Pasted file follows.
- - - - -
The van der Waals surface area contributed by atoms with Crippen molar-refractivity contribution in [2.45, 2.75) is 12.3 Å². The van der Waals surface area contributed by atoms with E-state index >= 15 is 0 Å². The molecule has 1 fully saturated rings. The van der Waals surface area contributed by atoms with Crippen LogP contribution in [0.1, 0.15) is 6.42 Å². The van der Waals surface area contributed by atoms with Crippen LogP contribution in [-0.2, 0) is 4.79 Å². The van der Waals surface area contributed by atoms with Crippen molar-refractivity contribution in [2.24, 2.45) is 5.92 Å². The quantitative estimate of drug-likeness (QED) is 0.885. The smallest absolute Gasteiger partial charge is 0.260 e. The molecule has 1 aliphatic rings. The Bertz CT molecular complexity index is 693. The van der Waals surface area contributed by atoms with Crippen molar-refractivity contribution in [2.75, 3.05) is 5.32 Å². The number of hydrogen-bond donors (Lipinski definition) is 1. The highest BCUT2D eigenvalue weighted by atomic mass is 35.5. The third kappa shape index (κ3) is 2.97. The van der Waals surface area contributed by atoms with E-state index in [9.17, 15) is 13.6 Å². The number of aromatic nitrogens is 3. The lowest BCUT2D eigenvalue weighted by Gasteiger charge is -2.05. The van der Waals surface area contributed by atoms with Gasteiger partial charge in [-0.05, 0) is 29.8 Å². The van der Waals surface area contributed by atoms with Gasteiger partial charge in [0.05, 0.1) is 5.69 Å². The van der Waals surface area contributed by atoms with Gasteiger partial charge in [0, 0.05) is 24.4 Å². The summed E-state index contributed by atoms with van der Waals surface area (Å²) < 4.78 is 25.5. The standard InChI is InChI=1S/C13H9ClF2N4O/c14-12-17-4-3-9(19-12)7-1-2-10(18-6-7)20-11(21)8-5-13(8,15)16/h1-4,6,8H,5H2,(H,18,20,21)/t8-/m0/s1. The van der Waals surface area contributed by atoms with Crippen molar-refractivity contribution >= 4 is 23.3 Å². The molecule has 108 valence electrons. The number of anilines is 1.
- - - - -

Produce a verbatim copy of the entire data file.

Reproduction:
The van der Waals surface area contributed by atoms with Crippen molar-refractivity contribution in [2.45, 2.75) is 12.3 Å². The van der Waals surface area contributed by atoms with E-state index >= 15 is 0 Å². The molecule has 1 fully saturated rings. The van der Waals surface area contributed by atoms with Crippen LogP contribution in [0.1, 0.15) is 6.42 Å². The van der Waals surface area contributed by atoms with Crippen LogP contribution in [-0.2, 0) is 4.79 Å². The van der Waals surface area contributed by atoms with Crippen molar-refractivity contribution in [2.24, 2.45) is 5.92 Å². The quantitative estimate of drug-likeness (QED) is 0.885. The smallest absolute Gasteiger partial charge is 0.260 e. The molecule has 1 aliphatic rings. The Bertz CT molecular complexity index is 693. The van der Waals surface area contributed by atoms with Crippen molar-refractivity contribution in [2.75, 3.05) is 5.32 Å². The number of hydrogen-bond donors (Lipinski definition) is 1. The highest BCUT2D eigenvalue weighted by atomic mass is 35.5. The third kappa shape index (κ3) is 2.97. The van der Waals surface area contributed by atoms with E-state index in [9.17, 15) is 13.6 Å². The number of aromatic nitrogens is 3. The lowest BCUT2D eigenvalue weighted by Gasteiger charge is -2.05. The van der Waals surface area contributed by atoms with Gasteiger partial charge in [-0.05, 0) is 29.8 Å². The van der Waals surface area contributed by atoms with Gasteiger partial charge in [0.05, 0.1) is 5.69 Å². The van der Waals surface area contributed by atoms with Gasteiger partial charge in [0, 0.05) is 24.4 Å². The summed E-state index contributed by atoms with van der Waals surface area (Å²) < 4.78 is 25.5. The standard InChI is InChI=1S/C13H9ClF2N4O/c14-12-17-4-3-9(19-12)7-1-2-10(18-6-7)20-11(21)8-5-13(8,15)16/h1-4,6,8H,5H2,(H,18,20,21)/t8-/m0/s1. The van der Waals surface area contributed by atoms with Crippen molar-refractivity contribution >= 4 is 23.3 Å². The molecule has 108 valence electrons. The number of anilines is 1.